Mysteries made clear

7th November 1997 at 00:00
The truth about life, art, computers, chocolate and everything

Stephen Biesty's Incredible Everything: How Things are Made Dorling Kindersley Pounds 12.99

Continues Biesty's tradition of producing finely-drawn, large-scale illustrations of everyday objects, opened up and explained. An overall picture of a crowded modern city provides the context for detailed descriptions of how such items as compact discs, matches, newspapers and false teeth are produced. The range is diverse and quirky: children will be as fascinated by the pictorial description of the ancient Egyptian process of embalming as by the production of a car or chocolate bar. Bob Welch Planet Ocean

By Brian Bett

Illustrated by Mic Rolph

Portland Press Pounds 6.99

That rare thing - a science book for primary school children which is both magical and inspiringly informative. This could be because it's written by a marine biologist, whose enthusiasm for the unfamiliar world of the deep sea bubbles through on every page. The first in a new series, Making Sense of Science, written by scientists for young children. Sian Griffiths (TES, April 11)

101 Amazing ThingsTo Do With Your Computer

Kingfisher Pounds 12.99

An accompanying CD-Rom has an activity program using Hyperstudio, a multimedia authoring program simple enough for children. Seven main activities on the CD-Rom help children to learn in a dynamic way about the useful and creative things that a computer can do. A book which will help to combine all children's natural creativity and curiosity in a supportive framework that will enhance their confidence with the computer. Excellent value. Nicola Jones (TES, October 10)

See book offer, page 16

The Even More Amazing Science Pop-Up Book

By Jay Young

Franklin Watts Pounds 15.99

It was only a matter of time before Young's sequel appeared. Topics this time include energy, light, moving images, telephones, levers and computers, in a package which offers information, experiment and entertainment.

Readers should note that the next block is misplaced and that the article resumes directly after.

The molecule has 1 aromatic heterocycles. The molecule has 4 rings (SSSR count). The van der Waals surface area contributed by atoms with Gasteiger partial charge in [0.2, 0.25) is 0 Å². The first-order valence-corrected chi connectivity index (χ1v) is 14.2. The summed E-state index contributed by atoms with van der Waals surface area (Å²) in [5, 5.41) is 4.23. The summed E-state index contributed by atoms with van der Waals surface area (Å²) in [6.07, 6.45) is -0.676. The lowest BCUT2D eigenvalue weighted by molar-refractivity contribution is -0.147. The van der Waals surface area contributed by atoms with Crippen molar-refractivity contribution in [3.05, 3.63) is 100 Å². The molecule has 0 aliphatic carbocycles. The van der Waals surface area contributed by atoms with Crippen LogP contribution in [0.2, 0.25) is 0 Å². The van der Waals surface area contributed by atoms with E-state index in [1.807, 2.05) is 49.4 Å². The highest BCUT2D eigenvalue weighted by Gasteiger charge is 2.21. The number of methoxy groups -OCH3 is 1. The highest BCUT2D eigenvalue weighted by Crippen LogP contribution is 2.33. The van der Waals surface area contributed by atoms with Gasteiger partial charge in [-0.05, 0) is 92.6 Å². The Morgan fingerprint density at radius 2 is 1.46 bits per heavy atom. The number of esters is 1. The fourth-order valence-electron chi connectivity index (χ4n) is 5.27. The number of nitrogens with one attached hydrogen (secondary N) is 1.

Background information, rich in interesting facts, comes in a series of illustrated episodes which describe the historical progress of the science and its contemporary applications. So the moving image section takes us from primitive photographs to virtual reality.

The pop-up formula is not just a gimmick but a method of illustrating scientific effects and encouraging experiment. It will appeal to eight to 14-year-olds - and to their parents, too. Dennis Ashton

Aspects of Art: A Painter's Alphabet

By Tom Phillips

Dulwich Picture GalleryBellew Publishing Pounds 12.95

Tom Phillips is an artist who is also a bookmaker. For every letter of the alphabet, he selects a word about making, criticising or conserving art. Then he writes a page or so, and your mind begins to tick. Susan Morris (TES, May 16)

Looking at Pictures

By Joy Richardson

AC BlackNational Gallery Publications Pounds 9.99

Deep and broad analysis of Western art from the 13th to the 20th centuries, brought to life with examples from the gallery. A properly didactic as well as delightful book, essential for the key stage 3 art curriculum, but valuable for younger and older children as well. Michael Marland (TES, March 21)

A Child's Book of Play in Art

By Lucy Micklethwait

Dorling Kindersley Pounds 6.99

The art of this book is the core of teaching: creative juxtaposition. Under the heading "Touch and Feel", we see an 18th-century painting of a rhinoceros, against a 13th-century drawing of a hedgehog, Stubbs's 1790 kitten and an 1845 plate of fish. Cheaper than postcards, at 8p a picture, it is a marvellous investment. Michael Marland (TES, March 21)

Enchanted Kingdom:Looking at Celtic Myths and Legends

By Rosalind Kerven

British Museum Press Pounds 6.99

Beautifully photographed artefacts from the British Museum are woven into Celtic legends to create magical insights into the lives and minds of people who lived 2,500 years ago. Forests and bogs, giants and huntsmen, feasts and drinking horns emerge through Celtic mist. So is this drinking horn really magic? Hilary Cooper

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